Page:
John Hayes MP, Minister of State for Further Education, Skills and Lifelong Learning launched two new JISC TechDis tools this week as part of our work to improve access to education for all abilities.
The tools TechDis Voices and TechDis Toolbox will improve text to speech and provide a one-stop toolbox of resources, aimed primarily at helping people with disabilities or other difficulties to improve their work and learning.
TechDis voices will improve the computerised voice people hear when they choose to listen to a voice read out text from a device.
The new TechDis voices are two high quality, youthful and modern voices Jack and Jess that can be used with text-to-speech tools.
JISC TechDis have worked with hundreds of learners and the specialist synthetic voice company Cereproc to ensure that Jess and Jack meet high standards.
“Jack’s pronunciation is the best I have heard for a long time. Jess is even better than Jack – brilliant!” says Sid Cameron, assistant manager of Soundwell learning resource centre, City of Bristol College.
Sal Cooke, Director of JISC TechDis says, “We are hoping that Jess and Jack will help bring text-to-speech out of the shadows and into the light of mainstream education provision. There are so many benefits for so many different types of people.”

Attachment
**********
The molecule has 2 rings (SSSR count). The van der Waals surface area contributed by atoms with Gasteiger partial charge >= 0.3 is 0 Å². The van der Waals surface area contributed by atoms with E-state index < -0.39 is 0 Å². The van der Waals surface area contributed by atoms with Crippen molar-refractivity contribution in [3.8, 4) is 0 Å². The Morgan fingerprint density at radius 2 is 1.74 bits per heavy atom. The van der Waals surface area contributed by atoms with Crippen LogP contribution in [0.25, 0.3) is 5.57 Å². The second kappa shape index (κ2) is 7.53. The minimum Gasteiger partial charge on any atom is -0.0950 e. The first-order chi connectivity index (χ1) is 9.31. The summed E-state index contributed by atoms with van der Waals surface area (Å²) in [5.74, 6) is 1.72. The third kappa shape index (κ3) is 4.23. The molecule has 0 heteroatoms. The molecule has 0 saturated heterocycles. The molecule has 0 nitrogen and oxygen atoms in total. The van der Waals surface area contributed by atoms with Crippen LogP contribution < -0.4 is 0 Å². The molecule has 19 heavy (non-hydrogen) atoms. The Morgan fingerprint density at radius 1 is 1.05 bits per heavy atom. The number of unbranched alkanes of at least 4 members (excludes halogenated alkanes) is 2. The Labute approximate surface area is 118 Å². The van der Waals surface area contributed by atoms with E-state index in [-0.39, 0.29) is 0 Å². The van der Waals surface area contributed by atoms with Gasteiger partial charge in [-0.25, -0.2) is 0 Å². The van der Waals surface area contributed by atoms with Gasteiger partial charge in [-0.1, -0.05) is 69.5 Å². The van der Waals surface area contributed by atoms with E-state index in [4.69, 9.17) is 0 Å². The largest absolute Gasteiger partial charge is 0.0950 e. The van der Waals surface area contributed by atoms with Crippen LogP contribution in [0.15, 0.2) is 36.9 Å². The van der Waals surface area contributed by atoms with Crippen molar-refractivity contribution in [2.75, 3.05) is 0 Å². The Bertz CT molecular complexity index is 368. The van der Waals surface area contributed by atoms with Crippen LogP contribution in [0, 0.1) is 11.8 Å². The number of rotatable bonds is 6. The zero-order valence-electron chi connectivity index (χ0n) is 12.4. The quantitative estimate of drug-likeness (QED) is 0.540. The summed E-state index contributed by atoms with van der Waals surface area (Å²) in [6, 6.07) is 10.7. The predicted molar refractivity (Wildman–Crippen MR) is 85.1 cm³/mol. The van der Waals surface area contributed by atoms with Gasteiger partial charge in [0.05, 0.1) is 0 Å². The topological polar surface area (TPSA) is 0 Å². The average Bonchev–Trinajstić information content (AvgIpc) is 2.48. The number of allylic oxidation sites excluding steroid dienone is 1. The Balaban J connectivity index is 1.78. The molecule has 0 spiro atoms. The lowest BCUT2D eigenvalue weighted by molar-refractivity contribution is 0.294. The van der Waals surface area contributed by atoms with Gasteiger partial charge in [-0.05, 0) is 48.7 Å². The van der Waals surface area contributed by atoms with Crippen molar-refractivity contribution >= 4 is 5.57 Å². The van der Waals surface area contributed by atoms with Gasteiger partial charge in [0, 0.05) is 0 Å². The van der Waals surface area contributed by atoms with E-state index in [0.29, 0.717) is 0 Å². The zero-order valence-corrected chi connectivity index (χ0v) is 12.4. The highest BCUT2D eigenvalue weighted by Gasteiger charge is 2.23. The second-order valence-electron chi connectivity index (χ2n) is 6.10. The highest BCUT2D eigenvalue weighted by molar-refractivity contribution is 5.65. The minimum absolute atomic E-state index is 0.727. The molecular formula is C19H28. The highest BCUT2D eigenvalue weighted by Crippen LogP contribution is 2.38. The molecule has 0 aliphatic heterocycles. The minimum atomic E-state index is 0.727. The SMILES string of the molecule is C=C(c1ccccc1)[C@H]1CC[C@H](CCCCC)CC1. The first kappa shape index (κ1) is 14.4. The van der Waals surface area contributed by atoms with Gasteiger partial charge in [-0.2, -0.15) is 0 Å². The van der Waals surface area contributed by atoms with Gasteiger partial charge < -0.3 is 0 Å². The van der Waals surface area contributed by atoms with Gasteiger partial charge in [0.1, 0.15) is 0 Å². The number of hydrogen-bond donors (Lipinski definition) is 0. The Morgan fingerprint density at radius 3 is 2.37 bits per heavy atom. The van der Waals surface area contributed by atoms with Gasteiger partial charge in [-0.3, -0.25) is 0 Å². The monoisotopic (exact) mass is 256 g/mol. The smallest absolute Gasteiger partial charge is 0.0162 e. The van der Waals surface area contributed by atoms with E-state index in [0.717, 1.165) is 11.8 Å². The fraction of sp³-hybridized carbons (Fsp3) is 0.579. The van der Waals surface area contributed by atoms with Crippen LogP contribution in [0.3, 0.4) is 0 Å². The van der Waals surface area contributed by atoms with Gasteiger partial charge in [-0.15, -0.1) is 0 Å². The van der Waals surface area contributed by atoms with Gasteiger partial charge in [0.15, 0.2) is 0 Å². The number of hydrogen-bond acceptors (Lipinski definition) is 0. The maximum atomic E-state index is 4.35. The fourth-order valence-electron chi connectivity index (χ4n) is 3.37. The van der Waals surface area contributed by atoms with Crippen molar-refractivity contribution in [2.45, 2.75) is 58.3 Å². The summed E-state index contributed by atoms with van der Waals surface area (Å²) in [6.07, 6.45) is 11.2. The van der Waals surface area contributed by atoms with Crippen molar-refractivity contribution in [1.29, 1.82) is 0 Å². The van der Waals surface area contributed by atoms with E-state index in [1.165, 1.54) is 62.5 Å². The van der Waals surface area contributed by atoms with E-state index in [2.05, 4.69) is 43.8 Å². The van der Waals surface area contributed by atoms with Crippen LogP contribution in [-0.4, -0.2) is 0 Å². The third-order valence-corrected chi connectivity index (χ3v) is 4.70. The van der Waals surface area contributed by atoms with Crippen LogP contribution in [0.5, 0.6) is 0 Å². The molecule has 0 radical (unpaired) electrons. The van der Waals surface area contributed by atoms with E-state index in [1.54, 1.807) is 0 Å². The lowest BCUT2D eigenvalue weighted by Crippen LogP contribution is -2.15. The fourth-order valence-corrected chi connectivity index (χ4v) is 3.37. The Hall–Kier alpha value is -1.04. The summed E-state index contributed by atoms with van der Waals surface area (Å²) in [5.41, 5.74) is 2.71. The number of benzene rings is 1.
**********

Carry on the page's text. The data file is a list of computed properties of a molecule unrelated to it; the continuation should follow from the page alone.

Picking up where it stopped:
For instance, this software could help you multitask and listen to texts whilst travelling or exercising. TTS is especially useful for people with print impairments, such as dyslexia, and can also be very helpful to those who are more confident with spoken rather than written English.
The second tool is TechDis Toolbox, a collection of resources which give useful hints and tips on technologies that can help individuals work smarter, quicker and more efficiently.
While written primarily for those with disabilities or difficulties, it is useful for anyone who wants to gain or improve on the skills most valued by employers.
The toolbox explores many common workplace technologies such as Microsoft Office and Google and explains how to get the most out of them. It also suggests different tools for different needs. For example, people with a visual impairment may find screen magnifiers or text-to-speech tools useful; individuals with dyslexia or memory problems might like to use task lists, calendars and reminders.
JISC Techdis decided on the contents of the Toolbox by asking groups of former students “what should your tutor have told you but never did?” Their answers shaped the final resource, so the toolbox now contains bite-size videos, short guides, animations and brief audio files.
The two new tools were announced in Hayes’ plenary speech at the 7 National Digital Conference.